How to Sell Product Purchases Internally

A guide to convincing management they need to buy you that shiny new software/hardware toy you’re lusting after.
Posted December 14, 2006

Eric Spiegel

Eric Spiegel

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I was feeling quite sure of myself as I walked into my manager’s office. After all, I was anticipating great accolades for the detailed research I had completed in coming up with a recommendation for a bug tracking tool. My proactiveness in replacing the problematic freeware tool we were using to track bugs was sure to be received well.

Didn’t quite turn out as anticipated.

Instead, my manager explained that we had little discretionary budget left over and that replacing our troubled, yet still functional, freeware tool was far down the priority list for next year’s funding. Even though this new tool would save us a boatload of time, my manager’s take was “We pay you developers well enough to take a few manual steps here and there.”


Where did I go wrong? Turns out just doing some research and verbally explaining the reasons why the purchase would make sense was far from enough to convince management to make this move. I should have done a bit more planning, created a written proposal and delivered a more professional presentation to back up my recommendation.

We all come across products and tools that would make our job easier. But the harsh reality is that management doesn’t always care about increasing your leisure time. Well, actually they do care, if it is presented in terms they can understand.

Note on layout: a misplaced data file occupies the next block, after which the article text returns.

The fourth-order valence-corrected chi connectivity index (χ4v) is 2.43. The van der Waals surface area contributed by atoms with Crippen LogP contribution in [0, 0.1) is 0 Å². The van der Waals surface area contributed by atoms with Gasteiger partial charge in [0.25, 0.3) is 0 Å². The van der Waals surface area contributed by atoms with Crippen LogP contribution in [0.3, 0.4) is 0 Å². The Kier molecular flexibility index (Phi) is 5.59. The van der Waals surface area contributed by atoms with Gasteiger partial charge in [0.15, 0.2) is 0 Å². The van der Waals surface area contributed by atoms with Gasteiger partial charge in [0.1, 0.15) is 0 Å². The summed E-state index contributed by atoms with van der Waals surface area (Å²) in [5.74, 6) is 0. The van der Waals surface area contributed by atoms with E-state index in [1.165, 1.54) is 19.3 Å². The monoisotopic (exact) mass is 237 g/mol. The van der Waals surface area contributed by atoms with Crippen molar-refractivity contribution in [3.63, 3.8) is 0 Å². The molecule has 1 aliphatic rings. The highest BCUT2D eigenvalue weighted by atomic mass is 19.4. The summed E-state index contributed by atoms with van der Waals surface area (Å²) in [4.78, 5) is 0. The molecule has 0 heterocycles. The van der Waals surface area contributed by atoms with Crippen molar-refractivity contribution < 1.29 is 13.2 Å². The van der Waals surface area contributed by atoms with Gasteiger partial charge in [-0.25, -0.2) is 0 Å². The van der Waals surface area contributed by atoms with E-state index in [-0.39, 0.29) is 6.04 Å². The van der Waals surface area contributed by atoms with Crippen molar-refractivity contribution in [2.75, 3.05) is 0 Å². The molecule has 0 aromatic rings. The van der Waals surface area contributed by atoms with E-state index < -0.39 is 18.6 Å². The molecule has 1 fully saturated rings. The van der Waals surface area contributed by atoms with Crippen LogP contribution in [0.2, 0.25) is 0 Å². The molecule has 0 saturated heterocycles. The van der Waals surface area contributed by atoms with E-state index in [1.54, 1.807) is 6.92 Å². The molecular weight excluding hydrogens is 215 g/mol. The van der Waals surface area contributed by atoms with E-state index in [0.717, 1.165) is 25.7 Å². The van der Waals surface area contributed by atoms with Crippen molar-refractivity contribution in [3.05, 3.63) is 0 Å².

Here are four basic steps to follow when evaluating a new product:

1) Evaluate need To avoid wasting your time you should evaluate the true need for a product to solve your problem. Unfortunately for you and your team, your definition of true need might not mesh with that of upper management or your business customer. A product that will make your job easier won’t get those with approval authority all that excited.

You need to show exactly how the product will increase productivity or money. If you can show that the product will save 10 hours per week in IT operations support, then do so – and then try to translate those 10 hours into other productive, money saving tasks.

If your company uses a balanced score card or has an ROI/TCO formula, make sure you include that in your review. If these tools aren’t being used, find templates on the web and really impress your boss! An example of this would be CaseBuilder for IT Initiatives.

Finally, take into consideration what it would take for you to build a custom application or to change a business process that would also provide a cost effective solution.

2) Comparison Shop If you come to the decision maker with one great product that is a perfect fit, chances are they will ask how it compares to other products. With this in mind, simply go to Google and type in a description of your need. You’ll receive a list of relevant natural search results and paid search results.

You can also go to a web site or blog that covers the topic you are interested in. For example, if you are looking for server based computing or virtualization solutions, good sites would be DABCC or Brian Madden.

Of course, IT related sites like Datamation also have pretty good information and product reviews (shameless plug!).

Click through all these sites and collect information from product data sheets, product reviews and web demonstrations. Request personal demonstrations from the vendor so you can have a Q&A session to dig deeper.

Next page: Making the Big Pitch

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